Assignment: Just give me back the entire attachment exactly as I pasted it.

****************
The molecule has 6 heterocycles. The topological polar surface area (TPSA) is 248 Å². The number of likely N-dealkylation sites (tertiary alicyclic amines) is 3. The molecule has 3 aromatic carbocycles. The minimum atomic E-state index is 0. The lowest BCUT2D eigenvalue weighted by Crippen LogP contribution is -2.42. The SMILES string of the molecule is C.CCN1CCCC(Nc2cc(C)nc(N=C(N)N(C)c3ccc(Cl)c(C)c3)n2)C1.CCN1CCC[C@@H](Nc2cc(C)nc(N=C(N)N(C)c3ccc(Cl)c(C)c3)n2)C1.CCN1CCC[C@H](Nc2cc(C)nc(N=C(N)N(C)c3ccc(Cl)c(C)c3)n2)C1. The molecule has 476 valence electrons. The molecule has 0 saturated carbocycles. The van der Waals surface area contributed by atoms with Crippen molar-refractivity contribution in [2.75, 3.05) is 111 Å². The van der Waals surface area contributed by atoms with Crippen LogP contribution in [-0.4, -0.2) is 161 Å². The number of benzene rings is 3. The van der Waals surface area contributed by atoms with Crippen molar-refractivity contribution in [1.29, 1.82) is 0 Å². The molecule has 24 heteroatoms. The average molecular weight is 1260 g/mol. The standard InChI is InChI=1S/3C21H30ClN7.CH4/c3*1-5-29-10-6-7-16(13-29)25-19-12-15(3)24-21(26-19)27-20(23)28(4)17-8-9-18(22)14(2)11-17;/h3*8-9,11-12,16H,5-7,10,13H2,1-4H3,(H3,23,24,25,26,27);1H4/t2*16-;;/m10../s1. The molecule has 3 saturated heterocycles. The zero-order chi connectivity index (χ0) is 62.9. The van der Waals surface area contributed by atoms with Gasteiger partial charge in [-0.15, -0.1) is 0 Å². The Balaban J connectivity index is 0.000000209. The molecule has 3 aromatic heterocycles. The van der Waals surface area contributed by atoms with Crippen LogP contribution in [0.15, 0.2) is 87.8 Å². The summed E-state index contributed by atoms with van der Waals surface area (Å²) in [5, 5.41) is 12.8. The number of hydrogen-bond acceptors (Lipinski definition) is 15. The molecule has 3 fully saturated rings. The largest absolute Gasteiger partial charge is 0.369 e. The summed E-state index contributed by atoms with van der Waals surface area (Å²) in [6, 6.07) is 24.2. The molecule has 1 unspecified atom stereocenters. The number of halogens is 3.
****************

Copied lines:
The molecule has 6 heterocycles. The topological polar surface area (TPSA) is 248 Å². The number of likely N-dealkylation sites (tertiary alicyclic amines) is 3. The molecule has 3 aromatic carbocycles. The minimum atomic E-state index is 0. The lowest BCUT2D eigenvalue weighted by Crippen LogP contribution is -2.42. The SMILES string of the molecule is C.CCN1CCCC(Nc2cc(C)nc(N=C(N)N(C)c3ccc(Cl)c(C)c3)n2)C1.CCN1CCC[C@@H](Nc2cc(C)nc(N=C(N)N(C)c3ccc(Cl)c(C)c3)n2)C1.CCN1CCC[C@H](Nc2cc(C)nc(N=C(N)N(C)c3ccc(Cl)c(C)c3)n2)C1. The molecule has 476 valence electrons. The molecule has 0 saturated carbocycles. The van der Waals surface area contributed by atoms with Crippen molar-refractivity contribution in [2.75, 3.05) is 111 Å². The van der Waals surface area contributed by atoms with Crippen LogP contribution in [-0.4, -0.2) is 161 Å². The number of benzene rings is 3. The van der Waals surface area contributed by atoms with Crippen molar-refractivity contribution in [1.29, 1.82) is 0 Å². The molecule has 24 heteroatoms. The average molecular weight is 1260 g/mol. The standard InChI is InChI=1S/3C21H30ClN7.CH4/c3*1-5-29-10-6-7-16(13-29)25-19-12-15(3)24-21(26-19)27-20(23)28(4)17-8-9-18(22)14(2)11-17;/h3*8-9,11-12,16H,5-7,10,13H2,1-4H3,(H3,23,24,25,26,27);1H4/t2*16-;;/m10../s1. The molecule has 3 saturated heterocycles. The zero-order chi connectivity index (χ0) is 62.9. The van der Waals surface area contributed by atoms with Gasteiger partial charge in [-0.15, -0.1) is 0 Å². The Balaban J connectivity index is 0.000000209. The molecule has 3 aromatic heterocycles. The van der Waals surface area contributed by atoms with Crippen LogP contribution in [0.15, 0.2) is 87.8 Å². The summed E-state index contributed by atoms with van der Waals surface area (Å²) in [5, 5.41) is 12.8. The number of hydrogen-bond acceptors (Lipinski definition) is 15. The molecule has 3 fully saturated rings. The largest absolute Gasteiger partial charge is 0.369 e. The summed E-state index contributed by atoms with van der Waals surface area (Å²) in [6, 6.07) is 24.2. The molecule has 1 unspecified atom stereocenters. The number of halogens is 3.